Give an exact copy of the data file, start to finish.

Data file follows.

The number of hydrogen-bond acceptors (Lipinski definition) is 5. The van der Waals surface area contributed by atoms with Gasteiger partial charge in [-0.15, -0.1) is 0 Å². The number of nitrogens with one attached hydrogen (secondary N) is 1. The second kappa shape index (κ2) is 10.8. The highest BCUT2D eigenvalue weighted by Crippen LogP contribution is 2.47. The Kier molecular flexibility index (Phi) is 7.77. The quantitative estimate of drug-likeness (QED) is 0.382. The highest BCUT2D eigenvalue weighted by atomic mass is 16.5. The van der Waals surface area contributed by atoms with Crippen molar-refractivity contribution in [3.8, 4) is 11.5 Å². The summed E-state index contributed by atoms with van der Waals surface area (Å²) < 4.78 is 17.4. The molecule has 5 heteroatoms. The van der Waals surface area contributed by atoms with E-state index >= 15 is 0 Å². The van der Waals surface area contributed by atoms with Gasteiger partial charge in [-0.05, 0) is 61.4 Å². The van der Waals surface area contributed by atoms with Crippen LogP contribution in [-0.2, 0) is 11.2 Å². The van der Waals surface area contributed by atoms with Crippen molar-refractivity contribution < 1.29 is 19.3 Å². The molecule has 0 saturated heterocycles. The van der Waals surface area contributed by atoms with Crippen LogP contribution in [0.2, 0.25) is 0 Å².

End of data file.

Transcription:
The number of hydrogen-bond acceptors (Lipinski definition) is 5. The van der Waals surface area contributed by atoms with Gasteiger partial charge in [-0.15, -0.1) is 0 Å². The number of nitrogens with one attached hydrogen (secondary N) is 1. The second kappa shape index (κ2) is 10.8. The highest BCUT2D eigenvalue weighted by Crippen LogP contribution is 2.47. The Kier molecular flexibility index (Phi) is 7.77. The quantitative estimate of drug-likeness (QED) is 0.382. The highest BCUT2D eigenvalue weighted by atomic mass is 16.5. The van der Waals surface area contributed by atoms with Crippen molar-refractivity contribution in [3.8, 4) is 11.5 Å². The summed E-state index contributed by atoms with van der Waals surface area (Å²) < 4.78 is 17.4. The molecule has 5 heteroatoms. The van der Waals surface area contributed by atoms with E-state index >= 15 is 0 Å². The van der Waals surface area contributed by atoms with Gasteiger partial charge in [-0.05, 0) is 61.4 Å². The van der Waals surface area contributed by atoms with Crippen LogP contribution in [-0.2, 0) is 11.2 Å². The van der Waals surface area contributed by atoms with Crippen molar-refractivity contribution < 1.29 is 19.3 Å². The molecule has 0 saturated heterocycles. The van der Waals surface area contributed by atoms with Crippen LogP contribution in [0.2, 0.25) is 0 Å².